In this example, we illustrate how to use Bayesian dynamic borrowing (BDB) with the inclusion of inverse probability weighting to balance baseline covariate distributions between external and internal datasets. This particular example considers a hypothetical trial with a binary endpoint, and our objective is to use BDB with IPWs to construct a posterior distribution for the control response rate \(\theta_C\). We will use simulated internal and external datasets from the package where each dataset has a binary response variable (1: positive response, 0: otherwise) and four baseline covariates which we will balance.

The external control dataset has a sample size of 150 participants, and the distributions of the four covariates are as follows: - Covariate 1: normal with a mean and standard deviation of approximately 65 and 10, respectively - Covariate 2: binary (0 vs. 1) with approximately 30% of participants with level 1 - Covariate 3: binary (0 vs. 1) with approximately 40% of participants with level 1 - Covariate 4: binary (0 vs. 1) with approximately 50% of participants with level 1

The internal dataset has 160 participants with 80 participants in each of the control arm and the active treatment arms. The covariate distributions of each arm are as follows: - Covariate 1: normal with a mean and standard deviation of approximately 62 and 8, respectively - Covariate 2: binary (0 vs. 1) with approximately 40% of participants with level 1 - Covariate 3: binary (0 vs. 1) with approximately 40% of participants with level 1 - Covariate 4: binary (0 vs. 1) with approximately 60% of participants with level 1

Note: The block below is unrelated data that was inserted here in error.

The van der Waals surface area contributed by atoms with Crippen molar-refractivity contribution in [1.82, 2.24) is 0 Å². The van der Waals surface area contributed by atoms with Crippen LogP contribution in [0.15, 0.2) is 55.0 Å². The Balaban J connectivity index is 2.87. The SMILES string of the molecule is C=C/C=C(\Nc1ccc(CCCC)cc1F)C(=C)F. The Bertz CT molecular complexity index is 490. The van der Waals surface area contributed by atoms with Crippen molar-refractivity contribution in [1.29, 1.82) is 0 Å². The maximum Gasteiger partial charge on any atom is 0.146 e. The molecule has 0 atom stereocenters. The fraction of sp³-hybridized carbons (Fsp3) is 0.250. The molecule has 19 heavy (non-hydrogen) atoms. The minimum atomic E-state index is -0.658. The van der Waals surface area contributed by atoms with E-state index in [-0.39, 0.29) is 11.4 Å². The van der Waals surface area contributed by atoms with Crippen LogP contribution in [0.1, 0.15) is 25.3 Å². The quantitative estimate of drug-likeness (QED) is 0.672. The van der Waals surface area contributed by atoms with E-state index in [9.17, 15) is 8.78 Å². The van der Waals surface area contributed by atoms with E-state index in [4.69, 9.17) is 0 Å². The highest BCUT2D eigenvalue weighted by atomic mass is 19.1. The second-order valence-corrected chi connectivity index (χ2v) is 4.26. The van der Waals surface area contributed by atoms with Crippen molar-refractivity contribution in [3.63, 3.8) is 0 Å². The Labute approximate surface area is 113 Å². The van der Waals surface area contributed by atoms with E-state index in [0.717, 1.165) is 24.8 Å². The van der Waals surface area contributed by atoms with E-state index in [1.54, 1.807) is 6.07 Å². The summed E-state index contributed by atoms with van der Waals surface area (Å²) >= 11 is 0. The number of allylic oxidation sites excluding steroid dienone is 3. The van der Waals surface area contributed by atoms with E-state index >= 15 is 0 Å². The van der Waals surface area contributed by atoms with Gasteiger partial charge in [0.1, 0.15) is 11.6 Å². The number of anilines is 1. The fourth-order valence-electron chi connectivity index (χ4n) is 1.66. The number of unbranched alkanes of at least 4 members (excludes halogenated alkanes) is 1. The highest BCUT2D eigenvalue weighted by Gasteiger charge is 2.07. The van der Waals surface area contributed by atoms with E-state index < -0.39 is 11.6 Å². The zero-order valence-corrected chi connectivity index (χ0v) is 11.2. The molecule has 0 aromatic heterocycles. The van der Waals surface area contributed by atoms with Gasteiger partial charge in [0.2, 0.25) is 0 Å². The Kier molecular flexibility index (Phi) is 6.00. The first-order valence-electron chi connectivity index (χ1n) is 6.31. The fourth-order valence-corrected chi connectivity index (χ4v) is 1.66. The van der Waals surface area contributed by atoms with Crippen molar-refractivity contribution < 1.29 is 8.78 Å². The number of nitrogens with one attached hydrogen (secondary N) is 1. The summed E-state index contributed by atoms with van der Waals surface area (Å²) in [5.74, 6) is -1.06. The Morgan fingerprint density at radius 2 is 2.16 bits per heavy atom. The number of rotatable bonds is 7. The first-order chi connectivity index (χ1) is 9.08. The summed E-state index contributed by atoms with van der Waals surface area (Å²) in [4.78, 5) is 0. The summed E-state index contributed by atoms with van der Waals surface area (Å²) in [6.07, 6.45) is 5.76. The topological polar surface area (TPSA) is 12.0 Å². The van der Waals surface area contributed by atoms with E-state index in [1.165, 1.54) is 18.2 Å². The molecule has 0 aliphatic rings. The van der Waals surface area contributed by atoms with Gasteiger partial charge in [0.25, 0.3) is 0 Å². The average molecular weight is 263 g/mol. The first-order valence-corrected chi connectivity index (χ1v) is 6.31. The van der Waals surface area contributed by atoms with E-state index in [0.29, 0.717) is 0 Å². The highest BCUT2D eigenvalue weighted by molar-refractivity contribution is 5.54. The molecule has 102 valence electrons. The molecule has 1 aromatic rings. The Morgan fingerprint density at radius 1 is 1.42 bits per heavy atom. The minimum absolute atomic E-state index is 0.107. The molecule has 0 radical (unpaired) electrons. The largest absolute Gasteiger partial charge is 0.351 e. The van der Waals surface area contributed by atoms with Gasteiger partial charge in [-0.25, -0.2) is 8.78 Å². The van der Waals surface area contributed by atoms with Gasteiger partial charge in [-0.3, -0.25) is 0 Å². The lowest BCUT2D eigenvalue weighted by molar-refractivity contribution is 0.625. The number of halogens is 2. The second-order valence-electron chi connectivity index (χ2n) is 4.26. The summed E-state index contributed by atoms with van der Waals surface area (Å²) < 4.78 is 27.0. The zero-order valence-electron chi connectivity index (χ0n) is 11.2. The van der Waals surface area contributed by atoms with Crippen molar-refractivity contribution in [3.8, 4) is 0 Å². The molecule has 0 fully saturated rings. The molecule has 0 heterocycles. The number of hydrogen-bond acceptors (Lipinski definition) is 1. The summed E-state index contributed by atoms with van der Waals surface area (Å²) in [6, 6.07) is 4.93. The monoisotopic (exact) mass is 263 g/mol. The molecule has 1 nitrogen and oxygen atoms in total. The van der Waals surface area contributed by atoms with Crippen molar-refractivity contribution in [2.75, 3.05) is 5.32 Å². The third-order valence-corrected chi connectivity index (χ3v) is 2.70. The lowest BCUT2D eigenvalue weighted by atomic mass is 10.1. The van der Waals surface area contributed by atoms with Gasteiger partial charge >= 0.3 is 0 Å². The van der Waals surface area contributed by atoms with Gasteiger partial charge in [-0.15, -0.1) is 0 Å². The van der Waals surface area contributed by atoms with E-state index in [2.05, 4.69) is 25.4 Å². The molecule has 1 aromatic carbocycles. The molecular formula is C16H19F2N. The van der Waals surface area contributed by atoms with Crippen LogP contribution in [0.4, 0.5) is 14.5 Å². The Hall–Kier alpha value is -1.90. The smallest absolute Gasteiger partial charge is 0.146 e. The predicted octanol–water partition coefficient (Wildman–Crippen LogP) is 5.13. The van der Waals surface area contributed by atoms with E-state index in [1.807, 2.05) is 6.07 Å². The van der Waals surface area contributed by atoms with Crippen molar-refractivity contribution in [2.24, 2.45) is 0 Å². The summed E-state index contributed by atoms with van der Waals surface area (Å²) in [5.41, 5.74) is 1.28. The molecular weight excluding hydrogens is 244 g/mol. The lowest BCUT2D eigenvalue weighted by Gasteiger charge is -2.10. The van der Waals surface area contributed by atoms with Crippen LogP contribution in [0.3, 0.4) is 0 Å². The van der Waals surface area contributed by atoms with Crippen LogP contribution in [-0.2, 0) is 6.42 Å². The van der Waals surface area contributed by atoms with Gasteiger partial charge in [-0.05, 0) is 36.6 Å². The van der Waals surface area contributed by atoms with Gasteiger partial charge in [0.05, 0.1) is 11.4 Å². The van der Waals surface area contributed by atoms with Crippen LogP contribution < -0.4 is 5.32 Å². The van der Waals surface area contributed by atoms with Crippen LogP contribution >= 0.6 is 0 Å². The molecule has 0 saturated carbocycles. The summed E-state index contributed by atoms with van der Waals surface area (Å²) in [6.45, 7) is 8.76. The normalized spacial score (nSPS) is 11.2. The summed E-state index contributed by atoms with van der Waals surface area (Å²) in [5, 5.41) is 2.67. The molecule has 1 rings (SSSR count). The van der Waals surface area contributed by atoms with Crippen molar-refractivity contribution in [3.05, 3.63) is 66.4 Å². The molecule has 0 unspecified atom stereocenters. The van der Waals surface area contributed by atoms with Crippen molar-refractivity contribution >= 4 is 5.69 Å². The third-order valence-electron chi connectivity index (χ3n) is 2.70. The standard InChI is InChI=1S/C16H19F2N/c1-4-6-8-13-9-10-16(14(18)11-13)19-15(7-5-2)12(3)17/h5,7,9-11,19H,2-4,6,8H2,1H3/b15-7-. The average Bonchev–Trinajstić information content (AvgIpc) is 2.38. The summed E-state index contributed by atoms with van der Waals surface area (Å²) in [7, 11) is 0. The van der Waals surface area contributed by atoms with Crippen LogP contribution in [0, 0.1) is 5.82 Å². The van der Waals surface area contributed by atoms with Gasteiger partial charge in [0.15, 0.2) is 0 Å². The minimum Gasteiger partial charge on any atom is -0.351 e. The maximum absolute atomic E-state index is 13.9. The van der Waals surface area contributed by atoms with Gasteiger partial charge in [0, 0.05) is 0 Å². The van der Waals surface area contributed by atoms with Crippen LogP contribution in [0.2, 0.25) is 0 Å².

```
library(beastt)
library(distributional)
library(dplyr)
#>
#> Attaching package: 'dplyr'
#> The following objects are masked from 'package:stats':
#>
#> filter, lag
#> The following objects are masked from 'package:base':
#>
#> intersect, setdiff, setequal, union
```

```
library(ggplot2)
summary(int_binary_df)
#> subjid cov1 cov2 cov3
#> Min. : 1.00 Min. :40.00 Min. :0.0 Min. :0.0000
#> 1st Qu.: 40.75 1st Qu.:59.00 1st Qu.:0.0 1st Qu.:0.0000
#> Median : 80.50 Median :64.00 Median :0.0 Median :0.0000
#> Mean : 80.50 Mean :62.98 Mean :0.4 Mean :0.3937
#> 3rd Qu.:120.25 3rd Qu.:68.00 3rd Qu.:1.0 3rd Qu.:1.0000